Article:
LEXINGTON, Ky. (Aug. 13, 2019) — University of Kentucky Chemistry Professor Marcelo Guzman has received a prestigious three-year grant from the National Science Foundation (NSF) for research, education and outreach efforts in the field of environmental and atmospheric chemistry.
The $461,000 project, titled "Heterogeneous Aging Mechanisms of Combustion and Biomass Burning Emissions," will focus on how gases, such as ozone, react with pollutants emitted from power plants and forest fires.
"My work with environmental chemistry focuses on the interaction of gases with organic compounds present in low water activity environments such as the atmospheric aerosol, clouds and fog," Guzman said. "Both types of emissions cause tiny particles to be suspended in air. These particles play a major role in visibility and air quality. This new project will investigate oxidation reactions occurring on the surface of particles because chemical reactions on the surface can further increase or decrease visibility and air quality."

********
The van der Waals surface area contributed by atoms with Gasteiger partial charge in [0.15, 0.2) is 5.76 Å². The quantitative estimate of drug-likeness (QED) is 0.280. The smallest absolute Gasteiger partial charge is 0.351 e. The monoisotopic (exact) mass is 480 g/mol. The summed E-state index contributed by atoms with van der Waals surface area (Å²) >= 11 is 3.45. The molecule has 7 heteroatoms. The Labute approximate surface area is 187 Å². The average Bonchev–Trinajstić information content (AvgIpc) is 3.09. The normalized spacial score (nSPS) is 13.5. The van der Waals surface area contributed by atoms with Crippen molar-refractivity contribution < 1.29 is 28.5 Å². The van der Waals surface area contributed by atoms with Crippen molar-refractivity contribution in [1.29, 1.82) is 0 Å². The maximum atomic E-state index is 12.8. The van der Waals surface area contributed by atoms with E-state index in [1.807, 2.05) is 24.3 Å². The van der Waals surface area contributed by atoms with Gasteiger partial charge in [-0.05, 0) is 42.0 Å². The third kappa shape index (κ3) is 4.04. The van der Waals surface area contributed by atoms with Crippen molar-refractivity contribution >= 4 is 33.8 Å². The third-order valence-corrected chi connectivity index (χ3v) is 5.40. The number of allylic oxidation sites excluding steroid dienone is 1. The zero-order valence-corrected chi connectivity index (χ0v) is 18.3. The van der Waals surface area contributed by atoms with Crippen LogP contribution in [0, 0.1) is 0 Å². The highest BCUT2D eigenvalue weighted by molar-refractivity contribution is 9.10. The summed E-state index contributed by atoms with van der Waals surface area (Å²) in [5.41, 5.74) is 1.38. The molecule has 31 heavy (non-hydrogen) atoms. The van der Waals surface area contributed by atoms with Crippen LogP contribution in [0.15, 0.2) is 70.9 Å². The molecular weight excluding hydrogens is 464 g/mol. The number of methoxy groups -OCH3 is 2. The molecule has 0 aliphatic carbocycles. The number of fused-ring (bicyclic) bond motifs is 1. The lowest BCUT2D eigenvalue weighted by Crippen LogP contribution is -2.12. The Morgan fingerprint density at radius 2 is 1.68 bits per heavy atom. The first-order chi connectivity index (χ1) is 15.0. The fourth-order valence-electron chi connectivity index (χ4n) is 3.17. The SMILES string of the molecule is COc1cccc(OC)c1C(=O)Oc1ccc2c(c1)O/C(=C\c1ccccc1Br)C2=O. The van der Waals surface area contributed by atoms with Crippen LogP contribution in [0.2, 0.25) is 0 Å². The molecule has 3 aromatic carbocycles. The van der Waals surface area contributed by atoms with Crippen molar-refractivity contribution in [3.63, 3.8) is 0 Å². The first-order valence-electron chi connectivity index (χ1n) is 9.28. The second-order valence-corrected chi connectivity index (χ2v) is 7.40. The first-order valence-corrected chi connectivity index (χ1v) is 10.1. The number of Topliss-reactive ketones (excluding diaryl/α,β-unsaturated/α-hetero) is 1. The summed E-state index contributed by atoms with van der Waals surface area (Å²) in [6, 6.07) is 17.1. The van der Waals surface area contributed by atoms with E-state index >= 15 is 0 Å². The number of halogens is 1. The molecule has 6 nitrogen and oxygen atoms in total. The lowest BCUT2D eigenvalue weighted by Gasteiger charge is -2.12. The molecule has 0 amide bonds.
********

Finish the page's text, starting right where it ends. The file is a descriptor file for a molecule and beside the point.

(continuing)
Guzman and his students will study how these pollutants are transformed on surfaces by oxidizing atmospheric gases.
"Severe haze events occur in many places in the world facilitated by the interaction between anthropogenic emissions and atmospheric processes with a direct impact on human health,” Guzman said. “In this work, we aim to identify previously unknown harmful chemicals that should be removed from air by investigating at the molecular level the evolution of surface reactions. This knowledge will not only be a great asset for further reduction of air pollution levels but also for saving lives of people that suffer from cardiovascular diseases.”
In addition, the grant will support interdisciplinary training in atmospheric chemistry, environmental science and engineering for graduate and undergraduate students at UK, including research assistantships for four chemistry graduate students. The project will also contribute to the education of high school students in Fayette County interested in careers in science and engineering.
The project is co-funded by NSF’s Atmospheric Chemistry and Environmental Chemical Science Programs.